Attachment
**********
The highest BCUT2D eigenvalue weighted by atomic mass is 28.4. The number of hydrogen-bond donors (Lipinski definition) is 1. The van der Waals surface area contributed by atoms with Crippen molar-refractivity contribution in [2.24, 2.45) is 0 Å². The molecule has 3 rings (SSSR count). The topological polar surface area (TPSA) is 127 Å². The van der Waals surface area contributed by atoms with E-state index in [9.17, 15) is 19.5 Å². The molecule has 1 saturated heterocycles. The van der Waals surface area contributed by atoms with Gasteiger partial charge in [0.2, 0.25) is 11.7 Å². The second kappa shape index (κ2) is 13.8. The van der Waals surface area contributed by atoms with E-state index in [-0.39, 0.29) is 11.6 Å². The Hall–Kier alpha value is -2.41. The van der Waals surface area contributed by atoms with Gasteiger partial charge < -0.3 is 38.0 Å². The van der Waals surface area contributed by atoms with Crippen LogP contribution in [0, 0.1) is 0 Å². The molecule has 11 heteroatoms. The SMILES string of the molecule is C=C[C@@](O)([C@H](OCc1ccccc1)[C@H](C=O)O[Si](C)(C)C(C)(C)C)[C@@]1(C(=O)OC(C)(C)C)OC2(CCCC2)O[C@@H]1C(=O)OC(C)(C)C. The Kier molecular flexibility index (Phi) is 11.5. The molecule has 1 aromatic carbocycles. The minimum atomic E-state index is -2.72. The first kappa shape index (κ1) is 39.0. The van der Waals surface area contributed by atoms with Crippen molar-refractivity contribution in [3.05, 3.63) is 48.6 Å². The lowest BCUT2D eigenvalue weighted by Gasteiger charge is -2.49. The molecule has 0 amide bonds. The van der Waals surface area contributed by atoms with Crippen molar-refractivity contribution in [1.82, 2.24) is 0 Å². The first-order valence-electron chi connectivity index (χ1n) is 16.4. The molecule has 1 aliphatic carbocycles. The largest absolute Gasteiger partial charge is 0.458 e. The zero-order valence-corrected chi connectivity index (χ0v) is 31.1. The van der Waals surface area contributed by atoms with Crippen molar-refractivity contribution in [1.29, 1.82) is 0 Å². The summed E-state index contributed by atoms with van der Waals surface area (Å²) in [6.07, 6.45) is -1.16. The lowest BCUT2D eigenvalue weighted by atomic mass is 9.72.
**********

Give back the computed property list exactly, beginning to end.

The highest BCUT2D eigenvalue weighted by atomic mass is 28.4. The number of hydrogen-bond donors (Lipinski definition) is 1. The van der Waals surface area contributed by atoms with Crippen molar-refractivity contribution in [2.24, 2.45) is 0 Å². The molecule has 3 rings (SSSR count). The topological polar surface area (TPSA) is 127 Å². The van der Waals surface area contributed by atoms with E-state index in [9.17, 15) is 19.5 Å². The molecule has 1 saturated heterocycles. The van der Waals surface area contributed by atoms with Gasteiger partial charge in [0.2, 0.25) is 11.7 Å². The second kappa shape index (κ2) is 13.8. The van der Waals surface area contributed by atoms with E-state index in [-0.39, 0.29) is 11.6 Å². The Hall–Kier alpha value is -2.41. The van der Waals surface area contributed by atoms with Gasteiger partial charge < -0.3 is 38.0 Å². The van der Waals surface area contributed by atoms with Crippen LogP contribution in [0, 0.1) is 0 Å². The molecule has 11 heteroatoms. The SMILES string of the molecule is C=C[C@@](O)([C@H](OCc1ccccc1)[C@H](C=O)O[Si](C)(C)C(C)(C)C)[C@@]1(C(=O)OC(C)(C)C)OC2(CCCC2)O[C@@H]1C(=O)OC(C)(C)C. The Kier molecular flexibility index (Phi) is 11.5. The molecule has 1 aromatic carbocycles. The minimum atomic E-state index is -2.72. The first kappa shape index (κ1) is 39.0. The van der Waals surface area contributed by atoms with Crippen molar-refractivity contribution in [3.05, 3.63) is 48.6 Å². The lowest BCUT2D eigenvalue weighted by Gasteiger charge is -2.49. The molecule has 0 amide bonds. The van der Waals surface area contributed by atoms with Crippen molar-refractivity contribution in [1.82, 2.24) is 0 Å². The first-order valence-electron chi connectivity index (χ1n) is 16.4. The molecule has 1 aliphatic carbocycles. The largest absolute Gasteiger partial charge is 0.458 e. The zero-order valence-corrected chi connectivity index (χ0v) is 31.1. The van der Waals surface area contributed by atoms with Crippen molar-refractivity contribution in [1.29, 1.82) is 0 Å². The summed E-state index contributed by atoms with van der Waals surface area (Å²) in [6.07, 6.45) is -1.16. The lowest BCUT2D eigenvalue weighted by atomic mass is 9.72.